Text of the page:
It is to saving children that the work
of the National Tuberculosis Association
and its state and county branches is es
pecially directed. Medical science has made
great strides in its battle against disease,
and the control, if not the cure, of tuber
culosis is one of its triumphs. Yet every
year more children die of this disease
than from any other one cause. The cent
you spend for a gay Christmas Seal to
stick on your Christmas mail may help
to save a baby’s life.
“Inasmuch as ye have done it unto one
of the least of these, my children, ye have
done it unto me.”
Hauptmann Case Closing
When the supreme court of the United
States refused to review the case of Bruno
Hauptmann, convicted and sentenced to
death for the kidnaping and murder of
the Lindbergh child, the famous case was
brought a step nearer its close.
There are many people throughout the
country who feared that his trial was more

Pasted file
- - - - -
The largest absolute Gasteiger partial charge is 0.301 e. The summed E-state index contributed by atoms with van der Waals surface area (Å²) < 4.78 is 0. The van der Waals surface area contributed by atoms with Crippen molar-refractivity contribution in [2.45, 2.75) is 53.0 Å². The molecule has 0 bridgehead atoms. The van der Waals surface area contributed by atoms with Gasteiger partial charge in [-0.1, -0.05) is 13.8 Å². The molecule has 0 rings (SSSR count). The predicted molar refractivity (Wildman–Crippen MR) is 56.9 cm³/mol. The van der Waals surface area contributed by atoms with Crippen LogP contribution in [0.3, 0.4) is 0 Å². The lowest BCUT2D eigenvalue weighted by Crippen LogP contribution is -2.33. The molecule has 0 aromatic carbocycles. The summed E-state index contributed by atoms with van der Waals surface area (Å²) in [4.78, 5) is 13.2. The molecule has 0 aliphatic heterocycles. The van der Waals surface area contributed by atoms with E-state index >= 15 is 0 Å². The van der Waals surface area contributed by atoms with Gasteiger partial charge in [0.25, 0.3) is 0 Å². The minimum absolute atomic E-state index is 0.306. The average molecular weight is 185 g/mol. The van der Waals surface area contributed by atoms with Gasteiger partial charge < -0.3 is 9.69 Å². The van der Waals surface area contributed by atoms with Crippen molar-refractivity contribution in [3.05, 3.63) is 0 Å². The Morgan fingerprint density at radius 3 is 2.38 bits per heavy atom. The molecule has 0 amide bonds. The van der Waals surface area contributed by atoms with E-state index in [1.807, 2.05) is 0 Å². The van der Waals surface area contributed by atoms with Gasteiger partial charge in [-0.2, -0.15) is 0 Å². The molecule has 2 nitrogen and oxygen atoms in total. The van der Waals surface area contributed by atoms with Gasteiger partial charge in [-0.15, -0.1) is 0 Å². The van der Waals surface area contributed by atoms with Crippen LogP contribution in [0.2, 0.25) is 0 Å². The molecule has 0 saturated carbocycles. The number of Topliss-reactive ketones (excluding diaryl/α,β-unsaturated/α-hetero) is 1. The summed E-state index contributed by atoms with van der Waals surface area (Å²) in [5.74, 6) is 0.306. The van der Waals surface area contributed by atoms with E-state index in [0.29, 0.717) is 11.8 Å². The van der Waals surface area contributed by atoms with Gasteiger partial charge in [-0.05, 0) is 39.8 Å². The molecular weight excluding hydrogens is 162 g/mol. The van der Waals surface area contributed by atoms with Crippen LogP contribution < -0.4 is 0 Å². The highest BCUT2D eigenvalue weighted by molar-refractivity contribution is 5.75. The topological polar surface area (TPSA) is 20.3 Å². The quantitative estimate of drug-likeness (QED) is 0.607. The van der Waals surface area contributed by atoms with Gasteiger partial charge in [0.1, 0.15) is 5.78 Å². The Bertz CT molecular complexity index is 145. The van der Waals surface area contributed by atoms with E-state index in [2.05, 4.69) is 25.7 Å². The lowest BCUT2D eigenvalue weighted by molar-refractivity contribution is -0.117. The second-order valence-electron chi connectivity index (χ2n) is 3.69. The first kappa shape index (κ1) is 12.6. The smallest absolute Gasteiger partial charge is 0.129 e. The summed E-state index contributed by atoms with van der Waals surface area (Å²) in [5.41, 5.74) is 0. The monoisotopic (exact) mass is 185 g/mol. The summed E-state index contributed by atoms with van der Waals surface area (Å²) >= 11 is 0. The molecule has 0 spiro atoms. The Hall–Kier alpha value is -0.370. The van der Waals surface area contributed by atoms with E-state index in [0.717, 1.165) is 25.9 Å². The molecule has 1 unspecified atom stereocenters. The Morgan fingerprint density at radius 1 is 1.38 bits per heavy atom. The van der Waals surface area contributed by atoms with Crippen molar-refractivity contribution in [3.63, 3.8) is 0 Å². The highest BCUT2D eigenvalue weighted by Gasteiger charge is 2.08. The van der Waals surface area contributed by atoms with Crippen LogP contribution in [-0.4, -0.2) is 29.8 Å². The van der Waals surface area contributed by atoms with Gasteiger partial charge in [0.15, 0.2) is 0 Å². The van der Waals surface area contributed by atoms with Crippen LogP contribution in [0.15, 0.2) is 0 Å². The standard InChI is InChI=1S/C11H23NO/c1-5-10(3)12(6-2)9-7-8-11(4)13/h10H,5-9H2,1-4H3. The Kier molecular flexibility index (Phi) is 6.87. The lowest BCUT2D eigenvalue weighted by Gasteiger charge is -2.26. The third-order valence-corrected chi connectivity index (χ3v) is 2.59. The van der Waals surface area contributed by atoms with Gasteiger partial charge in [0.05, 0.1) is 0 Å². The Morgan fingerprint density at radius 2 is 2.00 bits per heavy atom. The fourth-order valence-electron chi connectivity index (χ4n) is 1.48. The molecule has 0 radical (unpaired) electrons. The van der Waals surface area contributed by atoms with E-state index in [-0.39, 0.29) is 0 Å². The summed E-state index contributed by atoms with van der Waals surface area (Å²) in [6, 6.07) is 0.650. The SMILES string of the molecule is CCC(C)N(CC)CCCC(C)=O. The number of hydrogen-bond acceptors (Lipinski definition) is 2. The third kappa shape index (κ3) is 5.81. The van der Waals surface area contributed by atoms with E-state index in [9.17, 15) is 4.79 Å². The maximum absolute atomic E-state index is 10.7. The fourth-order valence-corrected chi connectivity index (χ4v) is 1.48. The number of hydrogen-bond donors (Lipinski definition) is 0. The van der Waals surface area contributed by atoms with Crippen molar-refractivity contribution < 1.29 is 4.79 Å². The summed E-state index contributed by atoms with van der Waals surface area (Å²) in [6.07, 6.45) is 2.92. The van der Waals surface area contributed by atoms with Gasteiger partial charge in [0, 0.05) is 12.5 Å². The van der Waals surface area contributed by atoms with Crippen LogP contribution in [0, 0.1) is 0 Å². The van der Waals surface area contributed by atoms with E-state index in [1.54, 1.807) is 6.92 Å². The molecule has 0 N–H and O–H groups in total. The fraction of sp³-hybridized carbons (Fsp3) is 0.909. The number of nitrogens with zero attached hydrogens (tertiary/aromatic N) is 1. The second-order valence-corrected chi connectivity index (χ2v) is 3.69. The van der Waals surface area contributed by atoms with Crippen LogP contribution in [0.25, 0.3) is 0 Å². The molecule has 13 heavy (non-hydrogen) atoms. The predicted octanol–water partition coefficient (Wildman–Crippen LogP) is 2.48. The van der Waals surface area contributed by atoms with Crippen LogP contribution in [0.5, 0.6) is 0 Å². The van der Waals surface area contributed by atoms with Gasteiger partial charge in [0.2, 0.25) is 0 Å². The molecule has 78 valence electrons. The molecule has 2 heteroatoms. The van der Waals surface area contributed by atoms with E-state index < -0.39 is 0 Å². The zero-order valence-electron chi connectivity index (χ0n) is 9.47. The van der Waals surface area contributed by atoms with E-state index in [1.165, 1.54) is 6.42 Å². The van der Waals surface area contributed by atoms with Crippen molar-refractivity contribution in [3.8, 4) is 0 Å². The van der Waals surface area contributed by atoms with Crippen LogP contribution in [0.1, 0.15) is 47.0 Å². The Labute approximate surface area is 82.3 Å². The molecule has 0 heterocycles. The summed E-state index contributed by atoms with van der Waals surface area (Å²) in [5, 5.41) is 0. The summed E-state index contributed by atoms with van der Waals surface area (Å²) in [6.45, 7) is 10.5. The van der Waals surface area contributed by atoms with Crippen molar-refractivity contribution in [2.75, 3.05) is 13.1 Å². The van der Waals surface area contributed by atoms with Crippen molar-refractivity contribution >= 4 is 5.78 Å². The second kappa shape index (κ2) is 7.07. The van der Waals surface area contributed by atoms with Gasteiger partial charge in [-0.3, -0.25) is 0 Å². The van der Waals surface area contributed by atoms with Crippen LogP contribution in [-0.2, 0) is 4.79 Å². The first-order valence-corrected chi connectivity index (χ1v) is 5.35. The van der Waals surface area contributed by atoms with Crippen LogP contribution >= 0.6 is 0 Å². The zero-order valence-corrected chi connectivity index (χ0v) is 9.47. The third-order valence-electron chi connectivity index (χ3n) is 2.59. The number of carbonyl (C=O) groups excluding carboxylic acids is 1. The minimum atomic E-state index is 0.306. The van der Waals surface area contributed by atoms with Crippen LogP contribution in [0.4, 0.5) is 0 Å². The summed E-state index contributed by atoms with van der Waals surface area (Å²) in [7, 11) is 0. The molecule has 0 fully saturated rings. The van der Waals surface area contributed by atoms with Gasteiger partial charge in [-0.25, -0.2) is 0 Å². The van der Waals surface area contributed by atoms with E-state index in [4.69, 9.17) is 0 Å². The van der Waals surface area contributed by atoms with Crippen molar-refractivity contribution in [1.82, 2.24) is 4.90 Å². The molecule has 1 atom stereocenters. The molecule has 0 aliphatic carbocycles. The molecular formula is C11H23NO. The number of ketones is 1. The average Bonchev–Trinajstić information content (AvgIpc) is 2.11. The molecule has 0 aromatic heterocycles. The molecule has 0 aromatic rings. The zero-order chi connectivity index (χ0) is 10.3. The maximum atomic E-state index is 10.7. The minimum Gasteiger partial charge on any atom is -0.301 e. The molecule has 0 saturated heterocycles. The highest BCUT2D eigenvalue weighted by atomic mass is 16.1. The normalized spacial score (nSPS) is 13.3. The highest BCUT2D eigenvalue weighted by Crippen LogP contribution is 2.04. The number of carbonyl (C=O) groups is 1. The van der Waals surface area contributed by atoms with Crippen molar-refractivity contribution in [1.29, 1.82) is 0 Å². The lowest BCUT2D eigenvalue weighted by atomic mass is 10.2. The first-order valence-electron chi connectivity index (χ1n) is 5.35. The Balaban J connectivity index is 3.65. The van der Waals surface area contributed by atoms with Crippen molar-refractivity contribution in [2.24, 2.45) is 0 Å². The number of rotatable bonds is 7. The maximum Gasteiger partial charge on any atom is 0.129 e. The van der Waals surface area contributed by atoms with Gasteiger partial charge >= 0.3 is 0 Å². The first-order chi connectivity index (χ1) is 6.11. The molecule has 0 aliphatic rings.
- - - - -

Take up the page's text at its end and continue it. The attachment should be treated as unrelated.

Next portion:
of a circus than a bar of justice and that
the notoriety of the case had much to do
with his conviction and sentence.
But it will appear from the records that
the state of New Jersey really did get a
strong case against Hauptmann and that
his conviction is amply backed up by evi
dence. 'The highest court’s refusal to re
view the case bears out these facts.
The kidnaping racket, practiced more
or less through the ages, really did not
take on alarming proportions in this coun
try until the Lindbergh kidnaping was
perpetuated and jme guilty party appar
ently secure in escape. But there was a
slip and today,Hauptmann awaits execu-
Nevertheless the racket goes on, but
and conviction of Haupt-
\ve a deterring eff^on crim-
tiielaod.c^ i. -.,
We Uuivu known fmr inaaiy months that
trafSc in North" Wilkesboiro ii
quite a prc^lem but few of os ^reali^
how seriously it was until a highway en
gineer appeared before the dty commis